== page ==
Jelly Beans – Theatre 503, London

Writer and Director: Dan Pick
Reviewer: Maryam Philpott


One of the most important purposes of the London fringe is to offer-up a range of voices, ones that tell us about stories, cultures and people that are often under-represented. Visiting the West End is frequently a middle-class affair with its umpteenth revival of Hayfever that can seem a million miles from the reality of city life. But something a little darker is beginning to emerge, a slow wave of gritty British stories that tell of the seamier side of metropolitan living

Jelly Beans is an 80-minute monologue in which the unnamed narrator explains the events of one extraordinary and awful day. Opening in his grimy sounding flat one morning, he talks directly to the audience about the situation he has found himself in, the impulses he cannot control and the violent outburst in the alley behind a supermarket that mark his self-destruction. The story is interspersed with memories of the past, of terrible tragedy and a broken life that helps to make sense of his actions, but is it too late.

Dan Pick’s play is a gripping and beautifully written drama that creates vivid images in the audience’s mind. It’s told in three phases; an introduction to the mundanities of the narrator’s rather squalid life, followed by a chaotic whirlwind of physical activity, before dealing with the consequences. Pick has clearly chosen every word with care to impress each encounter on the viewer, and when the narrator feels a ‘glob of hot liquid’ on his face, the audience can almost feel it too.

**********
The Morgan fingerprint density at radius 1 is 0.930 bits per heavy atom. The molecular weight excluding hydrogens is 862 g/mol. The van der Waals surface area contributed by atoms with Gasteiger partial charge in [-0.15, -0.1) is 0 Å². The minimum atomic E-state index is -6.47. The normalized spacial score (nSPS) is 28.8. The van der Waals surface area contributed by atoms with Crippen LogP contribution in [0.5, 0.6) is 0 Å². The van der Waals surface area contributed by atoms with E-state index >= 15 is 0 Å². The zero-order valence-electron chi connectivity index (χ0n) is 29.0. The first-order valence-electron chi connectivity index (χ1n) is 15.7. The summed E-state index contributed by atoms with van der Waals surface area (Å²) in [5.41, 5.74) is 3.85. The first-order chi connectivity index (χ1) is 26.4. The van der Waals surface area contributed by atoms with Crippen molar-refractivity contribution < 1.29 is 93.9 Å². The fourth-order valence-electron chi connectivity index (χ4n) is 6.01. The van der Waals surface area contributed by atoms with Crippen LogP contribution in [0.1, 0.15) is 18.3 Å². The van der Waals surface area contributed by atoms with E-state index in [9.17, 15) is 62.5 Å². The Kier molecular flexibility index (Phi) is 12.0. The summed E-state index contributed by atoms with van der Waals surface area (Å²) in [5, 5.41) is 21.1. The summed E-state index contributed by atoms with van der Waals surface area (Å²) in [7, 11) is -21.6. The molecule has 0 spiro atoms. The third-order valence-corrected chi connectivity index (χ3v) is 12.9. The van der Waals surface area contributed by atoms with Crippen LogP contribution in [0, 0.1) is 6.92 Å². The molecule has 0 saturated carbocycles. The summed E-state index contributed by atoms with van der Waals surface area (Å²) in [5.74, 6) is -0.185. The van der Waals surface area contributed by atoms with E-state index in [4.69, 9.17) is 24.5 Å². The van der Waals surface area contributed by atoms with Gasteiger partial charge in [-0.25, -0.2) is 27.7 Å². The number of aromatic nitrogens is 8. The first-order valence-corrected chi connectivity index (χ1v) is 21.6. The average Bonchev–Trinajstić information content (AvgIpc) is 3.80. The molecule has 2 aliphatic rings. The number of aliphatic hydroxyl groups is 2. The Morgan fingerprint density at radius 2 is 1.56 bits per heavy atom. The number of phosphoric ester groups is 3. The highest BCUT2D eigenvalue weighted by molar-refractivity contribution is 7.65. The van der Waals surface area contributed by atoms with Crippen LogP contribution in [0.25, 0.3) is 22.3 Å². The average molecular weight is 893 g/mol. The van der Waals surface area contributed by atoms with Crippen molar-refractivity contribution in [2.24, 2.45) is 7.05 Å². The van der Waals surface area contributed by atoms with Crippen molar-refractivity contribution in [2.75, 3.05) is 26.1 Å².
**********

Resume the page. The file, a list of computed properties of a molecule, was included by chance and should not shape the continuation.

It is also littered with shrewd and damning insights into modern urban culture – the casual encounters with easily accessible porn and violence, and the constant sense of lost innocence where childhood was a golden time before hopelessness, depression and a proliferation of bodily fluids took over. There is an atmosphere of lurid grime, created just with words, that gives such clear context it feels almost cinematic at times, and the central character often refers to particular movies or even says “I didn’t know what to do, I hadn’t seen enough films” as if everyone is acting a part. He mentions Die Hard, The Matrix and Bond as shaping his actions, but the play itself seems to stem from work like Fish Tank, High Rise and even Jamie Lloyds’ current take on Faustus as an urban drone.

Adam Harley plays the narrator as a slightly nervy but likeable character despite his actions and instantly develops a rapport with the audience. It starts with a largely comic portrayal of a fairly sad little life which soon builds into something considerably more compelling and emotional. The flashback scenes in which he discusses his little sister and once happy childhood are genuinely affecting, particularly in contrast to the sordidness of his current existence. Unable to escape from himself, he uses the small stage well to create variety and the changing pace of the drama is brilliantly signalled in the altering speed of delivery.

Arguably there is probably even more pathos to be wrung from the final scenes as everything comes crashing down and it does begin to feel a little drawn-out at the end, although there is clearly more to say about the narrator’s background and path to his current state. Perhaps too the sequence of events is rather unlikely. Nonetheless, Jelly Beans is a searing insight into the challenges and lost promise of modern living, a seedy world that gives a much-needed voice to a generation growing up to find only disappointment.

Runs until 14 May 2016 | Image: Contributed

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